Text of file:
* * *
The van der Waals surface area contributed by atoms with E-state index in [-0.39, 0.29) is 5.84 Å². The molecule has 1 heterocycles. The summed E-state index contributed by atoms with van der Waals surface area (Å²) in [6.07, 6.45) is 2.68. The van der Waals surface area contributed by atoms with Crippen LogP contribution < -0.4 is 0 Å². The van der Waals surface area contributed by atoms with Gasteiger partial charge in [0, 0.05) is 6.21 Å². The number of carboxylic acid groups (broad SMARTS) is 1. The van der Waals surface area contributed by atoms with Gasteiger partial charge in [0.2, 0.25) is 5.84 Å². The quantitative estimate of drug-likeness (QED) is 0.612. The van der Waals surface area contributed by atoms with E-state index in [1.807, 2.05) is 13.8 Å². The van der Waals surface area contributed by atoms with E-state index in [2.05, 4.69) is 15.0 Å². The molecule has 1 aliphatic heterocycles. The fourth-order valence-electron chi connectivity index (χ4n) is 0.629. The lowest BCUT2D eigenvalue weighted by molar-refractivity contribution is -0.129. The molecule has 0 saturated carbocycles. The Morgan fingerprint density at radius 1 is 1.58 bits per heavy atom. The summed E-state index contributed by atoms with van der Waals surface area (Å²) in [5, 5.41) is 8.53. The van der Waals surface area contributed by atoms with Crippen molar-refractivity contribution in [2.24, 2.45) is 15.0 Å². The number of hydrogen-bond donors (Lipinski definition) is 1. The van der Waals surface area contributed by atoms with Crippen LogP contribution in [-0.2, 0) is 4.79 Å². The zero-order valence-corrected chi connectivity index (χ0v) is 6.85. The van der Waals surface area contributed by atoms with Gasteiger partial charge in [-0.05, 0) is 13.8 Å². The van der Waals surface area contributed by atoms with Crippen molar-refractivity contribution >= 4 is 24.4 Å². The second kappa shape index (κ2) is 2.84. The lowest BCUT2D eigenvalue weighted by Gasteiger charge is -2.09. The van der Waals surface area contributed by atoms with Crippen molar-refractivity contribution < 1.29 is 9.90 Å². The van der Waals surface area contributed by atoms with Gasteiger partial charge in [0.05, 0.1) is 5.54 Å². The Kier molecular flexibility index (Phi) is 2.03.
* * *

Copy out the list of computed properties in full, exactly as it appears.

The van der Waals surface area contributed by atoms with E-state index in [-0.39, 0.29) is 5.84 Å². The molecule has 1 heterocycles. The summed E-state index contributed by atoms with van der Waals surface area (Å²) in [6.07, 6.45) is 2.68. The van der Waals surface area contributed by atoms with Crippen LogP contribution < -0.4 is 0 Å². The van der Waals surface area contributed by atoms with Gasteiger partial charge in [0, 0.05) is 6.21 Å². The number of carboxylic acid groups (broad SMARTS) is 1. The van der Waals surface area contributed by atoms with Gasteiger partial charge in [0.2, 0.25) is 5.84 Å². The quantitative estimate of drug-likeness (QED) is 0.612. The van der Waals surface area contributed by atoms with E-state index in [1.807, 2.05) is 13.8 Å². The van der Waals surface area contributed by atoms with E-state index in [2.05, 4.69) is 15.0 Å². The molecule has 1 aliphatic heterocycles. The fourth-order valence-electron chi connectivity index (χ4n) is 0.629. The lowest BCUT2D eigenvalue weighted by molar-refractivity contribution is -0.129. The molecule has 0 saturated carbocycles. The Morgan fingerprint density at radius 1 is 1.58 bits per heavy atom. The summed E-state index contributed by atoms with van der Waals surface area (Å²) in [5, 5.41) is 8.53. The van der Waals surface area contributed by atoms with Crippen molar-refractivity contribution in [2.24, 2.45) is 15.0 Å². The number of hydrogen-bond donors (Lipinski definition) is 1. The van der Waals surface area contributed by atoms with Crippen LogP contribution in [-0.2, 0) is 4.79 Å². The zero-order valence-corrected chi connectivity index (χ0v) is 6.85. The van der Waals surface area contributed by atoms with Gasteiger partial charge in [-0.05, 0) is 13.8 Å². The van der Waals surface area contributed by atoms with Crippen molar-refractivity contribution >= 4 is 24.4 Å². The second kappa shape index (κ2) is 2.84. The lowest BCUT2D eigenvalue weighted by Gasteiger charge is -2.09. The van der Waals surface area contributed by atoms with Crippen molar-refractivity contribution < 1.29 is 9.90 Å². The van der Waals surface area contributed by atoms with Gasteiger partial charge in [0.05, 0.1) is 5.54 Å². The Kier molecular flexibility index (Phi) is 2.03.